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Originally published Thursday, January 2, 2014 at 5:15 PM

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Macy’s, Martha Stewart Living settle bitter contract dispute

Macy’s larger suit against J.C. Penney over selling Stewart’s housewares remains. Macy’s said the settlement with Martha Stewart Living would not affect that case.


The New York Times

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Macy’s and Martha Stewart Living Omnimedia have ended their legal battle over whether J.C. Penney had the right to sell certain Martha Stewart-branded housewares.

On Thursday, Macy’s and Martha Stewart announced they had settled the breach-of-contract case, saying the details were confidential and not material to either company. They said their partnership would continue, but declined to comment further.

Macy’s larger suit against J.C. Penney remains. Macy’s said the settlement with Martha Stewart Living would not affect that case.

Macy’s and Martha Stewart Living joined forces in 2006 with an agreement to sell Martha Stewart-branded products in Macy’s stores, including exclusive items like kitchenware and bedding. The partnership has done well over the years, accounting for $250 million in sales in 2012.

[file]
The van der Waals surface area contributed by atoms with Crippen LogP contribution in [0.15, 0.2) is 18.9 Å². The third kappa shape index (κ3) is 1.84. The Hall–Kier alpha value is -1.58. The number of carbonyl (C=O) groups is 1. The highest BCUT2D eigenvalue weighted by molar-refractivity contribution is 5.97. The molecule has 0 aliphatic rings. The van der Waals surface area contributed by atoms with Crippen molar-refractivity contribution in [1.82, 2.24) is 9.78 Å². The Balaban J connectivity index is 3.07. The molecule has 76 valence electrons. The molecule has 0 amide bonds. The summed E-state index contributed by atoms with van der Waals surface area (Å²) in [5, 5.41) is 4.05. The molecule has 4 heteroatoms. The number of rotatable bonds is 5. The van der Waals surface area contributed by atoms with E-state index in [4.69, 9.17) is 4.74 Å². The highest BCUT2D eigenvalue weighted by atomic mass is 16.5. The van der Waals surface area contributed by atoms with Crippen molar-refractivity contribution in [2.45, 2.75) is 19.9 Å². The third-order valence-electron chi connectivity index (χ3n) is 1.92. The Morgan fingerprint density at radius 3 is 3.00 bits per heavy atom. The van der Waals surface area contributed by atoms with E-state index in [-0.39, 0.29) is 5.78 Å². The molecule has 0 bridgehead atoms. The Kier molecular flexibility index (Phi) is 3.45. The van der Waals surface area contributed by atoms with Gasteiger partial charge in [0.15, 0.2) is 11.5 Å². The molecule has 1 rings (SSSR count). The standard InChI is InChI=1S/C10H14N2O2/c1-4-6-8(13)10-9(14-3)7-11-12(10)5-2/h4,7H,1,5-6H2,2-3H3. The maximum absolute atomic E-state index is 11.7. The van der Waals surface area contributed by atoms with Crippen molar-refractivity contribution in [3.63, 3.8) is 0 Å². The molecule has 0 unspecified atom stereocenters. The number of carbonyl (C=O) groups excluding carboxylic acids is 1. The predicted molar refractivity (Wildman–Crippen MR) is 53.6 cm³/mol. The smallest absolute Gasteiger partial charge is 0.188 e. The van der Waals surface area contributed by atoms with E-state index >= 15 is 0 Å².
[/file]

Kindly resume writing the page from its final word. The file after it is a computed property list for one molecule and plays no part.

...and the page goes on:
But Martha Stewart Living and J.C. Penney announced a deal in 2011 to sell home-décor products out of Martha Stewart store-within-a-store locations at Penney’s stores. The move was part of a broader turnaround effort by Penney’s previous chief executive, Ron Johnson, who was fired last year as the retailer’s losses mounted.

After the deal was announced, Macy’s sued both, saying it violated the terms of its original contract with Martha Stewart Living. The retailer called for pulling certain items off Penney’s shelves and demanded compensation for loss of profits.

Penney and Martha Stewart Living countered that their agreement fell into an exception carved out in the Macy’s contract.

Days before a judge was expected to rule on the Penney case, Penney and Martha Stewart Living backed down, revising their agreement to exclude kitchen, bed and bath products, items the Macy’s suit said were exclusive.

In effect, J.C. Penney gave up many core home-décor products and was left with items like rugs and window treatments.

Theodore Grossman of Jones Day law firm, lead counsel for Macy’s in the case, said at the time that the new agreement “was a complete surrender.”

With the settlement, Martha Stewart Living puts to rest a costly and contentious case.

In October, Martha Stewart Living reported a disappointing third quarter, partly because the diminished relationship with J.C. Penney had cut into revenue.

J.C. Penney has shown some signs of improvement in recent months, although it continues to post losses.

Macy’s has been a standout.

The company’s earnings per share increased 31 percent over the same period the year before, easily beating analysts’ expectations.



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